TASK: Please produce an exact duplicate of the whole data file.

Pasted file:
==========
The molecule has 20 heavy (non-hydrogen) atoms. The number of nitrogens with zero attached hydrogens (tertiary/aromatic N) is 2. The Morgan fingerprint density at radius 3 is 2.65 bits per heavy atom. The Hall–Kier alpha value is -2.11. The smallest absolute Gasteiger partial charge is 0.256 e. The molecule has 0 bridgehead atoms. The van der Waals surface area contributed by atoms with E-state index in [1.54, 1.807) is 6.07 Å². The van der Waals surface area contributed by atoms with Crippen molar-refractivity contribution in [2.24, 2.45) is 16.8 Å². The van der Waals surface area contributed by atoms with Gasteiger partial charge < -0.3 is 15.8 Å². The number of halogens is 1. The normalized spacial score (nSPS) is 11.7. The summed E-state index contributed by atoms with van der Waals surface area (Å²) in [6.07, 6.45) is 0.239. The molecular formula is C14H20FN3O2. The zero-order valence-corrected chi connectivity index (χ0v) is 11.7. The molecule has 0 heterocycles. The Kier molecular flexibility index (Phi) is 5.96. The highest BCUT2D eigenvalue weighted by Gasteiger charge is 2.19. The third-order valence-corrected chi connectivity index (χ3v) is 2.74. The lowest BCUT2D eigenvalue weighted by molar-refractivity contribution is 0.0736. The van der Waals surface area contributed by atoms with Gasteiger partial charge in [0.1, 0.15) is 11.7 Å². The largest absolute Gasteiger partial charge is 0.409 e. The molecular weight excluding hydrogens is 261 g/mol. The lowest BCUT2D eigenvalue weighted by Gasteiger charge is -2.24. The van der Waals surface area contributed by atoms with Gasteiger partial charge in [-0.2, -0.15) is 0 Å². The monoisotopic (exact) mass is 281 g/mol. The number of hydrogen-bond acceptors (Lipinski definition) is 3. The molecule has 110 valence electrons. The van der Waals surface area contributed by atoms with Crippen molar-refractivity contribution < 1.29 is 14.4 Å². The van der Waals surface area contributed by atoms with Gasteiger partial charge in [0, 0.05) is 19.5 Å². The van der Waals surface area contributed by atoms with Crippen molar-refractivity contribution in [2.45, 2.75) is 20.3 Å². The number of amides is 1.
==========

The molecule has 20 heavy (non-hydrogen) atoms. The number of nitrogens with zero attached hydrogens (tertiary/aromatic N) is 2. The Morgan fingerprint density at radius 3 is 2.65 bits per heavy atom. The Hall–Kier alpha value is -2.11. The smallest absolute Gasteiger partial charge is 0.256 e. The molecule has 0 bridgehead atoms. The van der Waals surface area contributed by atoms with E-state index in [1.54, 1.807) is 6.07 Å². The van der Waals surface area contributed by atoms with Crippen molar-refractivity contribution in [2.24, 2.45) is 16.8 Å². The van der Waals surface area contributed by atoms with Gasteiger partial charge < -0.3 is 15.8 Å². The number of halogens is 1. The normalized spacial score (nSPS) is 11.7. The summed E-state index contributed by atoms with van der Waals surface area (Å²) in [6.07, 6.45) is 0.239. The molecular formula is C14H20FN3O2. The zero-order valence-corrected chi connectivity index (χ0v) is 11.7. The molecule has 0 heterocycles. The Kier molecular flexibility index (Phi) is 5.96. The highest BCUT2D eigenvalue weighted by Gasteiger charge is 2.19. The third-order valence-corrected chi connectivity index (χ3v) is 2.74. The lowest BCUT2D eigenvalue weighted by molar-refractivity contribution is 0.0736. The van der Waals surface area contributed by atoms with Gasteiger partial charge in [0.1, 0.15) is 11.7 Å². The largest absolute Gasteiger partial charge is 0.409 e. The molecular weight excluding hydrogens is 261 g/mol. The lowest BCUT2D eigenvalue weighted by Gasteiger charge is -2.24. The van der Waals surface area contributed by atoms with Gasteiger partial charge in [-0.2, -0.15) is 0 Å². The monoisotopic (exact) mass is 281 g/mol. The number of hydrogen-bond acceptors (Lipinski definition) is 3. The molecule has 110 valence electrons. The van der Waals surface area contributed by atoms with Crippen molar-refractivity contribution < 1.29 is 14.4 Å². The van der Waals surface area contributed by atoms with Gasteiger partial charge in [0, 0.05) is 19.5 Å². The van der Waals surface area contributed by atoms with Crippen molar-refractivity contribution in [2.45, 2.75) is 20.3 Å². The number of amides is 1.